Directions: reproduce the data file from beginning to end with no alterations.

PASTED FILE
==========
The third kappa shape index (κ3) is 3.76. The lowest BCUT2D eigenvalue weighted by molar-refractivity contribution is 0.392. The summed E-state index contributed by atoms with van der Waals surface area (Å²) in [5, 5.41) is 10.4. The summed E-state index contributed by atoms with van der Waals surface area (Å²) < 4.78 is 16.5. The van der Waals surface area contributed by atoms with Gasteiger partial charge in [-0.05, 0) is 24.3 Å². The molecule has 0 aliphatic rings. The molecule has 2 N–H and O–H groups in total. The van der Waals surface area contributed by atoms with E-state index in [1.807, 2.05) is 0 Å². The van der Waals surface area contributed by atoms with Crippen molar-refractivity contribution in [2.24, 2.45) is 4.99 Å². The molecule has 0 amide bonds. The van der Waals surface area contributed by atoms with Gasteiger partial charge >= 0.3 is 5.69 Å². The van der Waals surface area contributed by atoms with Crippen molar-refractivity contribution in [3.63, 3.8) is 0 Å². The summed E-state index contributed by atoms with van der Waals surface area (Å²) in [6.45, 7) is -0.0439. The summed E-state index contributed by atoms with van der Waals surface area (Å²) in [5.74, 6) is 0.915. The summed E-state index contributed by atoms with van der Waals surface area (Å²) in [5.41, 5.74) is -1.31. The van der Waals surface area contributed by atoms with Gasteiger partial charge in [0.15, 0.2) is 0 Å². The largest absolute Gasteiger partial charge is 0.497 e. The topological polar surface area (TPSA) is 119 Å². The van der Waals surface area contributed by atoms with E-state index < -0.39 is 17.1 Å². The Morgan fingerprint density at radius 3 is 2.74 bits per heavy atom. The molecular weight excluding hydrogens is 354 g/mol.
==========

The third kappa shape index (κ3) is 3.76. The lowest BCUT2D eigenvalue weighted by molar-refractivity contribution is 0.392. The summed E-state index contributed by atoms with van der Waals surface area (Å²) in [5, 5.41) is 10.4. The summed E-state index contributed by atoms with van der Waals surface area (Å²) < 4.78 is 16.5. The van der Waals surface area contributed by atoms with Gasteiger partial charge in [-0.05, 0) is 24.3 Å². The molecule has 0 aliphatic rings. The molecule has 2 N–H and O–H groups in total. The van der Waals surface area contributed by atoms with E-state index in [1.807, 2.05) is 0 Å². The van der Waals surface area contributed by atoms with Crippen molar-refractivity contribution in [2.24, 2.45) is 4.99 Å². The molecule has 0 amide bonds. The van der Waals surface area contributed by atoms with Gasteiger partial charge >= 0.3 is 5.69 Å². The van der Waals surface area contributed by atoms with Crippen molar-refractivity contribution in [3.63, 3.8) is 0 Å². The summed E-state index contributed by atoms with van der Waals surface area (Å²) in [6.45, 7) is -0.0439. The summed E-state index contributed by atoms with van der Waals surface area (Å²) in [5.74, 6) is 0.915. The summed E-state index contributed by atoms with van der Waals surface area (Å²) in [5.41, 5.74) is -1.31. The van der Waals surface area contributed by atoms with Gasteiger partial charge in [0.15, 0.2) is 0 Å². The largest absolute Gasteiger partial charge is 0.497 e. The topological polar surface area (TPSA) is 119 Å². The van der Waals surface area contributed by atoms with E-state index < -0.39 is 17.1 Å². The Morgan fingerprint density at radius 3 is 2.74 bits per heavy atom. The molecular weight excluding hydrogens is 354 g/mol.